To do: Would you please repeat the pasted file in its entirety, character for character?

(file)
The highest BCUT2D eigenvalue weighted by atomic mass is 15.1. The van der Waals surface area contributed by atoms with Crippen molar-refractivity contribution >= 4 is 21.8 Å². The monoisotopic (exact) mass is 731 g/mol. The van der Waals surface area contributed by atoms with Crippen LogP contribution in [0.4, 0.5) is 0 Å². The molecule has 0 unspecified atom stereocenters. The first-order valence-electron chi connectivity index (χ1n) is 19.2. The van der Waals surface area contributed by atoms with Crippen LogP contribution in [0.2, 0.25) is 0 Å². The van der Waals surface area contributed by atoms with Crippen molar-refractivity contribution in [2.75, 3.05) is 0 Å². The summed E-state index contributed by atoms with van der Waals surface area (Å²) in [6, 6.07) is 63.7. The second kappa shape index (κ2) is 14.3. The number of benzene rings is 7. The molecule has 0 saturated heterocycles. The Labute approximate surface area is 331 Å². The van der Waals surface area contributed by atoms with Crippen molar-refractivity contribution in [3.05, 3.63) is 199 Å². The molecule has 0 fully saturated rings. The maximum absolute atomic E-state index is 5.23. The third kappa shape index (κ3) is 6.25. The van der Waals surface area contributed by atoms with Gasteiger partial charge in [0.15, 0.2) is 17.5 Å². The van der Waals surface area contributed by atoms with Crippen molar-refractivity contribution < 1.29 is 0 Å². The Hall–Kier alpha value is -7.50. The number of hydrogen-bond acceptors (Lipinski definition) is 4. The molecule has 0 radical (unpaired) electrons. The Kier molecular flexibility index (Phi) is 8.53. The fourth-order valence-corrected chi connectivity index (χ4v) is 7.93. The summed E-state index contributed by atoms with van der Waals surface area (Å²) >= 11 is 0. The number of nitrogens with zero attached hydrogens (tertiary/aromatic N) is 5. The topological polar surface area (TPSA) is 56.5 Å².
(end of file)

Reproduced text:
The highest BCUT2D eigenvalue weighted by atomic mass is 15.1. The van der Waals surface area contributed by atoms with Crippen molar-refractivity contribution >= 4 is 21.8 Å². The monoisotopic (exact) mass is 731 g/mol. The van der Waals surface area contributed by atoms with Crippen LogP contribution in [0.4, 0.5) is 0 Å². The molecule has 0 unspecified atom stereocenters. The first-order valence-electron chi connectivity index (χ1n) is 19.2. The van der Waals surface area contributed by atoms with Crippen LogP contribution in [0.2, 0.25) is 0 Å². The van der Waals surface area contributed by atoms with Crippen molar-refractivity contribution in [2.75, 3.05) is 0 Å². The summed E-state index contributed by atoms with van der Waals surface area (Å²) in [6, 6.07) is 63.7. The second kappa shape index (κ2) is 14.3. The number of benzene rings is 7. The molecule has 0 saturated heterocycles. The Labute approximate surface area is 331 Å². The van der Waals surface area contributed by atoms with Crippen molar-refractivity contribution in [3.05, 3.63) is 199 Å². The molecule has 0 fully saturated rings. The maximum absolute atomic E-state index is 5.23. The third kappa shape index (κ3) is 6.25. The van der Waals surface area contributed by atoms with Gasteiger partial charge in [0.15, 0.2) is 17.5 Å². The van der Waals surface area contributed by atoms with Crippen molar-refractivity contribution < 1.29 is 0 Å². The Hall–Kier alpha value is -7.50. The number of hydrogen-bond acceptors (Lipinski definition) is 4. The molecule has 0 radical (unpaired) electrons. The Kier molecular flexibility index (Phi) is 8.53. The fourth-order valence-corrected chi connectivity index (χ4v) is 7.93. The summed E-state index contributed by atoms with van der Waals surface area (Å²) >= 11 is 0. The number of nitrogens with zero attached hydrogens (tertiary/aromatic N) is 5. The topological polar surface area (TPSA) is 56.5 Å².